Integrated Dynamic Facade Control with an Agent-based Architecture for Commercial Buildings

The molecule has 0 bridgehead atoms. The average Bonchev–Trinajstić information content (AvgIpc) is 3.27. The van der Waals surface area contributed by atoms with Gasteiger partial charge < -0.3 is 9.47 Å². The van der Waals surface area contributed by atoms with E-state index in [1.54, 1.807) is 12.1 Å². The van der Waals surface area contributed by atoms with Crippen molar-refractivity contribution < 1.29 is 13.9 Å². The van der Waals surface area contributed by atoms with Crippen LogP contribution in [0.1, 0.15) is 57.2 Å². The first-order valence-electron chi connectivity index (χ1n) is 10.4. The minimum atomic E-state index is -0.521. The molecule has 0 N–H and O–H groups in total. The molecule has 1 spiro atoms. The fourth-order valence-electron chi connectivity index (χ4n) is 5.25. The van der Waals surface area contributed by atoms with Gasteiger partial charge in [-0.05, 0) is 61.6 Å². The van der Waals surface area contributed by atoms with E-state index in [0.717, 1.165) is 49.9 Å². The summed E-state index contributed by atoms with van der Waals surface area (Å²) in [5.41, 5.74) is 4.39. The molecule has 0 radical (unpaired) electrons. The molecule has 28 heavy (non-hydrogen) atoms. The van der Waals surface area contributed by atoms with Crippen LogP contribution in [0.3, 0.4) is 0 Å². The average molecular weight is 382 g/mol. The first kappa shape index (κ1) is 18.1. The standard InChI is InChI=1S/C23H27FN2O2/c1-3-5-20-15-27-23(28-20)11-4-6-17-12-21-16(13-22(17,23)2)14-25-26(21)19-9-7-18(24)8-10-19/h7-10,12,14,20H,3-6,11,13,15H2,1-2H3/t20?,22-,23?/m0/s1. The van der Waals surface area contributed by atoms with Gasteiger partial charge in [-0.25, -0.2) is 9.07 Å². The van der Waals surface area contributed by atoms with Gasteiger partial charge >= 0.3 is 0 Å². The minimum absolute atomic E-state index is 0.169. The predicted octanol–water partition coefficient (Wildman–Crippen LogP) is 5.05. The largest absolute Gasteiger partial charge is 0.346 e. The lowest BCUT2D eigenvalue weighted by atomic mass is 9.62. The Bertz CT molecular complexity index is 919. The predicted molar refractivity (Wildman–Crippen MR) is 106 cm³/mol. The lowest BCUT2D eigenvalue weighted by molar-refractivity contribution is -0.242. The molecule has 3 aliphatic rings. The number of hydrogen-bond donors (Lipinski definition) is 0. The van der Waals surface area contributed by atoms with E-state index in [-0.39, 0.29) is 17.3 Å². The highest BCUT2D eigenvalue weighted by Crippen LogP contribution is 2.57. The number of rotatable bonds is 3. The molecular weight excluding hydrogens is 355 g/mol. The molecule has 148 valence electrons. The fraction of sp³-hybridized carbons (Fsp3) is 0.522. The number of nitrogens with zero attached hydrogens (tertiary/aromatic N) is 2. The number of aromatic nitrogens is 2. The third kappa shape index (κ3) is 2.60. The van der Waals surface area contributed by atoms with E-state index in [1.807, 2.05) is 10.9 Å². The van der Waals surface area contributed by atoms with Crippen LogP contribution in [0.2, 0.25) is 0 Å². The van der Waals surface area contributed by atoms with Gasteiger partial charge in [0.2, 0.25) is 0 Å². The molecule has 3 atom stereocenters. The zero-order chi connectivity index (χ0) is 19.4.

Dynamic façades have significant technical potential to minimize heating, cooling, and lighting energy use and peak electric demand in the perimeter zone of commercial buildings, but the performance of these systems is reliant on being able to balance complex trade-offs between solar control, daylight admission, comfort, and view over the life of the installation. As the context for controllable energy-efficiency technologies grows more complex with the increased use of intermittent renewable energy resources on the grid, it has become increasingly important to look ahead towards more advanced approaches to integrated systems control in order to achieve optimum life-cycle performance at a lower cost. This study examines the feasibility of a model predictive control system for low-cost autonomous dynamic façades. A system architecture designed around lightweight, simple agents is proposed. The architecture accommodates whole building and grid level demands through its modular, hierarchical approach. Automatically-generated models for computing window heat gains, daylight illuminance, and discomfort glare are described. The open source Modelica and JModelica software tools were used to determine the optimum state of control given inputs of window heat gains and lighting loads for a 24-hour optimization horizon. Penalty functions for glare and view/ daylight quality were implemented as constraints. The control system was tested on a low-power controller (1.4 GHz single core with 2 GB of RAM) to evaluate feasibility. The target platform is a low-cost ($35/unit) embedded controller with 1.2 GHz dual-core cpu and 1 GB of RAM. Configuration and commissioning of the curtainwall unit was designed to be largely plug and play with minimal inputs required by the manufacturer through a web-based user interface. An example application was used to demonstrate optimal control of a three-zone electrochromic window for a south-facing zone. The overall approach was deemed to be promising. Further engineering is required to enable scalable, turnkey solutions.